Group nursing abused horses back to health

Theresa Nolet traces the rib bones with her hands as she strokes Arundel’s side, it is evidence of the tough life the 22-year-old once had.

Critteraid Project Equus spokesperson Theresa Nolet gives some attention to one of the six horses they rescued from slaughter in Kamloops. The horse is now available for adoption.



Theresa Nolet traces the rib bones with her hands as she strokes Arundel’s side, it is evidence of the tough life the 22-year-old once had.

Saved by Critteraid’s Project Equus, in conjunction with the provincial government, this horse was one of six the local animal rescue group saved from slaughter. Arundel is being nursed back to health and is looking for a good home.

“She was in the worst condition of all,” said Nolet, spokesperson for the Critteraid Project Equus, “We immediately started to treat her for ticks and there was not a square inch on her body that did not have a tick on it.”

Arundel also appeared to have a halter on her face for too long which caused some change in her bone structure on her face. She arrived at her foster ranch in Kaleden on Sunday after spending time with another volunteer trainer as she recovered.

Arundel, along with the other five rescued horses, were headed to auction after being rounded up near Kamloops in Deadman’s Valley.

Critteraid stepped in after concerned citizens brought the feral horse problem to light. After making applications to help with the Ministry of Natural Resource Operations, they were accepted. Now they are looking to help find a long-term solution to save any future feral horses from going to slaughter when rounded up.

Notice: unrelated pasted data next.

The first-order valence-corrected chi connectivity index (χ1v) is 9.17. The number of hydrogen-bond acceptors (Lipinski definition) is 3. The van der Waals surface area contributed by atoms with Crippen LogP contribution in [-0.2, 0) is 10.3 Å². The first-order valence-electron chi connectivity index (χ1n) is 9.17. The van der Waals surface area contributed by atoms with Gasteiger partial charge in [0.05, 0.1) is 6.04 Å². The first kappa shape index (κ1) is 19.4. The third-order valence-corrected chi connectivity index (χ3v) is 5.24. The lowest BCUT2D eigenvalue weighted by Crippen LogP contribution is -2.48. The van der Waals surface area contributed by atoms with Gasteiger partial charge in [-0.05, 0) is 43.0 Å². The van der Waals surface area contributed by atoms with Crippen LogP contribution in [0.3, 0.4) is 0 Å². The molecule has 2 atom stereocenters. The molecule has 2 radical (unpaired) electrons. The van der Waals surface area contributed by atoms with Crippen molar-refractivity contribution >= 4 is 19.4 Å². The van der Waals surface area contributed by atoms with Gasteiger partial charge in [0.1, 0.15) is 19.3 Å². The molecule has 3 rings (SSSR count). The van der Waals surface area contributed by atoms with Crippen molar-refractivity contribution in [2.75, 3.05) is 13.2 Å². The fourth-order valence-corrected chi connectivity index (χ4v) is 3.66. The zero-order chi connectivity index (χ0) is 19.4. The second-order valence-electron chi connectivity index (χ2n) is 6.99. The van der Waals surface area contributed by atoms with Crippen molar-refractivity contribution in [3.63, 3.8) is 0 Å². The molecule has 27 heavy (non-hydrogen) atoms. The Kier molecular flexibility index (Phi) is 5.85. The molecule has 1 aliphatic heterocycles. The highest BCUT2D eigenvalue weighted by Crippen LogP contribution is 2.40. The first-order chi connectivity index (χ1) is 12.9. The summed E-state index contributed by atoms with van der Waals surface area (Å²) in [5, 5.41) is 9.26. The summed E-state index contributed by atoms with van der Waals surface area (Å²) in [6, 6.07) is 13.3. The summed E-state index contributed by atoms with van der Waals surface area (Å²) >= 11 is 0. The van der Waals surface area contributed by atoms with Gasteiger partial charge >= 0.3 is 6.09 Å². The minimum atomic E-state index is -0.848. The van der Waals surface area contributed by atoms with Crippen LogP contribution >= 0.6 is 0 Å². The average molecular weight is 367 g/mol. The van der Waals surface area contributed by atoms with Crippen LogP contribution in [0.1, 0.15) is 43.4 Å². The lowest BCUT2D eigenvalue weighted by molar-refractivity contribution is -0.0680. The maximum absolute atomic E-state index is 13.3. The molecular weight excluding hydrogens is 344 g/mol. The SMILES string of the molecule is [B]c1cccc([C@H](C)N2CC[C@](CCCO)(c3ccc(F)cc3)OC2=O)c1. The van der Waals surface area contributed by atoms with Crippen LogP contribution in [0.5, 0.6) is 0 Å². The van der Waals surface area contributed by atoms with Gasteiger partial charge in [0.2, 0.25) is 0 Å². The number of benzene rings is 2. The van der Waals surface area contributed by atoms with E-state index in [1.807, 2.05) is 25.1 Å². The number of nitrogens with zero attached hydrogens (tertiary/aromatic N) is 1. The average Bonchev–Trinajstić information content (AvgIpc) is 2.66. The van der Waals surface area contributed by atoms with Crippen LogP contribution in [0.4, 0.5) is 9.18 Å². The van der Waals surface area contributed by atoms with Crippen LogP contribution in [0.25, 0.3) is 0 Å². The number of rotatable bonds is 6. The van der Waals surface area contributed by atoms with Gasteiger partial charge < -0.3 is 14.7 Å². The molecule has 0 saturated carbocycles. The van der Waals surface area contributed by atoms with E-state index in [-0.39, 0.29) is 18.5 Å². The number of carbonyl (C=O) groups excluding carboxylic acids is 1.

While it has always been a long-term goal in the Critteraid not-for-profit organization to be able to rescue horses, it is not a cheap venture. Critteraid experiences considerable costs associated with transportation, medical care, sheltering care and training. It is through the help of volunteers like Amy Sutherland that makes Project Equus possible.

“I have always been interested in helping and felt I could take on a foster horse at this time,” said Sutherland, who is taking care of Arundel until she is adopted out.

While some of the six horses are still being trained, Arundel has been doing so well in getting back to health she soon will start to be socialized.

“I was quite surprised how quiet she was already. I was expecting a little bit more of a nervous horse from the fact that she was on the range … within five minutes of being here she was down rolling in the sand, which if a horse is not comfortable they are not going to lay down,” said Sutherland.

They believe Arundel would be a great horse for someone with kids or someone who can give her lots of attention. Sutherland said the horse loves to stand and be groomed and it is believed she is saddle broke.

Anyone interested in adopting Arundel can contact Nolet at 250-497-6733 or 250-492-4921 or by email at jardinantiques@yahoo.com. Those interested in supporting Project Equus or Critteraid can make a tax-deductible donation online at www.critteraid.org.

 

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